Following on from yesterday’s post, Barry Kelly (CodeGear engineer) kindly clarified a few points, one of which was that Generics support in Delphi 2009 won’t extent to unit procedures, only class methods, so speculation about a possible generic implementation of a Swap()/Exchange() routine was rendered largely academic.
Not to be dissuaded I came up with this solution to meet my current and quite possibly future needs.
Untyped Is Not Enough
I decided that the untyped parameter approach – despite it’s risks – was the one for me, avoiding a library full of overloads. To recap, this is the original untyped parameter implementation:
procedure Exchange(var A, B); var aa: Integer absolute A; bb: Integer absolute B; i: Integer; begin i := aa; aa := bb; bb := i; end;
The problem with this implementation is that it does not support parameters that are not 32-bits in size. This isn’t a problem for the vast majority of cases (my cases – ymmv). It means that it does handle Cardinal, Integer, String (yes, String), object references etc etc. It doesn’t handle Doubles or TDateTime though, for example.
So, I added a refinement so that this routine can safely accomodate parameters of any size, as long as we correctly identify that size when we make the call:
procedure Exchange(var A, B; aSize: Integer); var a8: Byte absolute A; b8: Byte absolute B; a16: Word absolute A; b16: Word absolute B; a32: LongWord absolute A; b32: LongWord absolute B; a64: Int64 absolute A; b64: Int64 absolute B; aE: Extended absolute A; bE: Extended absolute B; i8: Byte; i16: Word; i32: LongWord; i64: Int64; iE: Extended; p: Pointer; begin case aSize of sizeof(Byte) : begin i8 := a8; a8 := b8; b8 := i8; end; sizeof(Word) : begin i16 := a16; a16 := b16; b16 := i16; end; sizeof(LongWord) : begin i32 := a32; a32 := b32; b32 := i32; end; sizeof(Int64) : begin i64 := a64; a64 := b64; b64 := i64; end; sizeof(Extended) : begin iE := aE; aE := bE; bE := iE; end; else GetMem(p, aSize); try CopyMemory(p, Pointer(@A), aSize); CopyMemory(Pointer(@A), Pointer(@B), aSize); CopyMemory(Pointer(@B), p, aSize); finally FreeMem(p); end; end; end;
This is something of a step up in apparent complexity compared to the original – the specific handling of certain parameter sizes is a performance optimisation – the all-purpose CopyMem() approach is some 20x slower than the local variable implementation for 4 byte values, for example.
If anyone out there has some inline ASM that could improve things further, that would be welcome. I can’t seem to figure out the XCHG opcode!
Speaking of 4-byte parameters, as I say, most parameters used with this routine are 4-bytes, so the interface declaration for the routine declares this as the default aSize:
procedure Exchange(var A, B; aSize: Integer = 4);
In use of course things are still very straightforward:
var a, b: Integer; topleft, bottomright: TPoint; s1, s2: String; begin Exchange(a, b); Exchange(s1, s2); Exchange(topleft, bottomright, sizeof(topleft)); end;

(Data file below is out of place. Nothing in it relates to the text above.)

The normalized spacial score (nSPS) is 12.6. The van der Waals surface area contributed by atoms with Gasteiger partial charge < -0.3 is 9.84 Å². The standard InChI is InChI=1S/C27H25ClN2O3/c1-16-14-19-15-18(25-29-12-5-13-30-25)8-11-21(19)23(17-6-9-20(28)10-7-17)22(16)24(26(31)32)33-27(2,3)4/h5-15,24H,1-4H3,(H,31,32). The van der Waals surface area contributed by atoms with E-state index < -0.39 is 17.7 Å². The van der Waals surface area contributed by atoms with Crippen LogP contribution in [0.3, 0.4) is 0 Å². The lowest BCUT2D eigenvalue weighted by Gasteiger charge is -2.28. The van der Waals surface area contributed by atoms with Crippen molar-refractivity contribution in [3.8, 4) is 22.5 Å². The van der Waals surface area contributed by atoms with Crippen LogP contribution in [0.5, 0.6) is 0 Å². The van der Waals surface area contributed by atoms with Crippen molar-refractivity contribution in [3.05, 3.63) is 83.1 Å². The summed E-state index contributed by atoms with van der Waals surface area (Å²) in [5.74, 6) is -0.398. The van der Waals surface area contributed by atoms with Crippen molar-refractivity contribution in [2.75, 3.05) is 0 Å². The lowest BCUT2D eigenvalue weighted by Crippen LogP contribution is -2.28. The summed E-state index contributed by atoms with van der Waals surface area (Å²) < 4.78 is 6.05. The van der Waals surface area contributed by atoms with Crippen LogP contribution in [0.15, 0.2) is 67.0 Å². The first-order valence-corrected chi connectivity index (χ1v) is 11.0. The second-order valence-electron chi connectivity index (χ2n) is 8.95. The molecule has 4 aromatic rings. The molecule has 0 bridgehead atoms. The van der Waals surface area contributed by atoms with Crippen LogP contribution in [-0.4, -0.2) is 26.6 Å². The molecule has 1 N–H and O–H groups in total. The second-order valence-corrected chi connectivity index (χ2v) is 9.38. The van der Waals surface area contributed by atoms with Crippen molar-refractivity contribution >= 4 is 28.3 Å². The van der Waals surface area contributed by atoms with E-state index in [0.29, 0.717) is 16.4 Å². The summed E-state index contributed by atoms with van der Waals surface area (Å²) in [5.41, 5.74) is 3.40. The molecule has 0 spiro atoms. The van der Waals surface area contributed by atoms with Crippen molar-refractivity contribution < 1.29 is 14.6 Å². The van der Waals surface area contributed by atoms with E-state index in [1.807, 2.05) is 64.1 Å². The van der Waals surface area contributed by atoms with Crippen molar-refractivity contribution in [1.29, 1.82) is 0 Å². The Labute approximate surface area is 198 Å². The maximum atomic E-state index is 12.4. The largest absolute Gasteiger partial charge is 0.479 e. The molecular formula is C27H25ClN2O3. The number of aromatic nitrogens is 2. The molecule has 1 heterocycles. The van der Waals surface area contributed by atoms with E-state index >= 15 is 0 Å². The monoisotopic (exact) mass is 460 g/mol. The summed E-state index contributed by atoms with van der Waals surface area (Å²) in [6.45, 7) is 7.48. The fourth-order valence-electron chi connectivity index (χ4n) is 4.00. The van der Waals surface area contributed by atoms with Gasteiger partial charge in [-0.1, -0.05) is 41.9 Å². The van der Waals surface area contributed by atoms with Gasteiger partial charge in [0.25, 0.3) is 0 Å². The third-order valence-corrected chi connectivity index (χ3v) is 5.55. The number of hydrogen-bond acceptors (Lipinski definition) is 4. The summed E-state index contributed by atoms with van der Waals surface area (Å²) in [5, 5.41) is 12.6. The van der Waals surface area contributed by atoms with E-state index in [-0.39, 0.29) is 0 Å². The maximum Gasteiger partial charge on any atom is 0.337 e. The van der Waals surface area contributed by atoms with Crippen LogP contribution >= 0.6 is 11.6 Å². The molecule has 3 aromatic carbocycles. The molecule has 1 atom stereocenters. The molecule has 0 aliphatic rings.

Don’t get me wrong – this is far from perfect. The compiler isn’t going to pick you up if you don’t provide aSize when you should or if you provide the wrong size in the aSize parameter although using sizeof() on one of the params, rather than a type name will help avoid that mistake.
Still, the idea of untyped parameters might be off-putting to some people, but bear in mind that FreeAndNIL() accepts an untyped parameter.
But, as with anything I post, no-one’s going to come knocking on your door demanding to know why you aren’t using my code – it’s your choice.
Whether or not you choose to use this routine yourself, quite possibly the techniques used might trigger some insight into some other problem you are facing.
Options For The Future
For this particular problem, the lack of generic support for unit procedures and (as things stand at least) the lack of type inferencing mean that even an implementation based on these new language features are going to have unappealing (to me at least) downsides.
Fixing things to suit this one procedure would be going too far. But maybe it would be useful to have such a routine “built in” to the compiler, perhaps as an operator:
a :=: b;
Which looks kind-a neat, pretty obvious and still “Pascally” to my eye at least.
I doubt I’m the first one to suggest it, and it strikes me that it should be very straightforward to implement. The compiler need only enforce that a and b are simple variables (not properties or function calls, for example) of the same type and generate the necessary inline code
This is the sort of thing that is possibly regarded as so trivial as to not be worth bothering with, even though implementing it would itself also be trivial. But I wonder, would it be something that a lot of Delphi developers would find useful?